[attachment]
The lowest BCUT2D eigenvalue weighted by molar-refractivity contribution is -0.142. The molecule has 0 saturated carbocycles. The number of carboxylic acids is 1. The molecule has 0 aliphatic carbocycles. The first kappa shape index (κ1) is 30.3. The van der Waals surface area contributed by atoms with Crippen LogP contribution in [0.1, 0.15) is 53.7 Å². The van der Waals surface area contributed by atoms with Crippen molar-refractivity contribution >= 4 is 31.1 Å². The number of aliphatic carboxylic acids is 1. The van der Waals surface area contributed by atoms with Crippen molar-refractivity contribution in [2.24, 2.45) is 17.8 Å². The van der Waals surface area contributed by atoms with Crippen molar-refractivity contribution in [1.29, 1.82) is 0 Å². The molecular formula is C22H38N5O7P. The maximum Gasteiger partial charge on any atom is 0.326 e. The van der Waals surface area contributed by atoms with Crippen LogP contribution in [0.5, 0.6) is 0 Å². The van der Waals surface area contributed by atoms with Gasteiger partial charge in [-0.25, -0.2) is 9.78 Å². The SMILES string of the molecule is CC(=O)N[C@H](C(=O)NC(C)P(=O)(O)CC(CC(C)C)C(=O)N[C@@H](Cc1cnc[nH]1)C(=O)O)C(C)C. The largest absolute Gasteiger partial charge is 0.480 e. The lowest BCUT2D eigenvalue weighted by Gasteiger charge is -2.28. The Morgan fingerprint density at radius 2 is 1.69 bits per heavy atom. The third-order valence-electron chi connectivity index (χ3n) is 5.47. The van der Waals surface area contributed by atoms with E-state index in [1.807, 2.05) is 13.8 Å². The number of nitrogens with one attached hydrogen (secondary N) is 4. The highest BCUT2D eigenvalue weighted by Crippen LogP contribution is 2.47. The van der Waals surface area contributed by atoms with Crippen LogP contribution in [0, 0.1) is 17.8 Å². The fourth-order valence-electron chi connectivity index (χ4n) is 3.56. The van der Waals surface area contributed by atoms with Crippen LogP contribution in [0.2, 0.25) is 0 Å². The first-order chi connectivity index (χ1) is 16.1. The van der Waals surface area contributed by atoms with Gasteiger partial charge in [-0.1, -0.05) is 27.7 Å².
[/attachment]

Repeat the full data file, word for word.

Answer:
The lowest BCUT2D eigenvalue weighted by molar-refractivity contribution is -0.142. The molecule has 0 saturated carbocycles. The number of carboxylic acids is 1. The molecule has 0 aliphatic carbocycles. The first kappa shape index (κ1) is 30.3. The van der Waals surface area contributed by atoms with Crippen LogP contribution in [0.1, 0.15) is 53.7 Å². The van der Waals surface area contributed by atoms with Crippen molar-refractivity contribution >= 4 is 31.1 Å². The number of aliphatic carboxylic acids is 1. The van der Waals surface area contributed by atoms with Crippen molar-refractivity contribution in [2.24, 2.45) is 17.8 Å². The van der Waals surface area contributed by atoms with Crippen molar-refractivity contribution in [1.29, 1.82) is 0 Å². The molecular formula is C22H38N5O7P. The maximum Gasteiger partial charge on any atom is 0.326 e. The van der Waals surface area contributed by atoms with Crippen LogP contribution in [0.5, 0.6) is 0 Å². The van der Waals surface area contributed by atoms with Gasteiger partial charge in [-0.25, -0.2) is 9.78 Å². The SMILES string of the molecule is CC(=O)N[C@H](C(=O)NC(C)P(=O)(O)CC(CC(C)C)C(=O)N[C@@H](Cc1cnc[nH]1)C(=O)O)C(C)C. The largest absolute Gasteiger partial charge is 0.480 e. The lowest BCUT2D eigenvalue weighted by Gasteiger charge is -2.28. The Morgan fingerprint density at radius 2 is 1.69 bits per heavy atom. The third-order valence-electron chi connectivity index (χ3n) is 5.47. The van der Waals surface area contributed by atoms with E-state index in [1.807, 2.05) is 13.8 Å². The number of nitrogens with one attached hydrogen (secondary N) is 4. The highest BCUT2D eigenvalue weighted by Crippen LogP contribution is 2.47. The van der Waals surface area contributed by atoms with Crippen LogP contribution in [0, 0.1) is 17.8 Å². The fourth-order valence-electron chi connectivity index (χ4n) is 3.56. The van der Waals surface area contributed by atoms with Crippen LogP contribution in [0.2, 0.25) is 0 Å². The first-order chi connectivity index (χ1) is 16.1. The van der Waals surface area contributed by atoms with Gasteiger partial charge in [-0.1, -0.05) is 27.7 Å².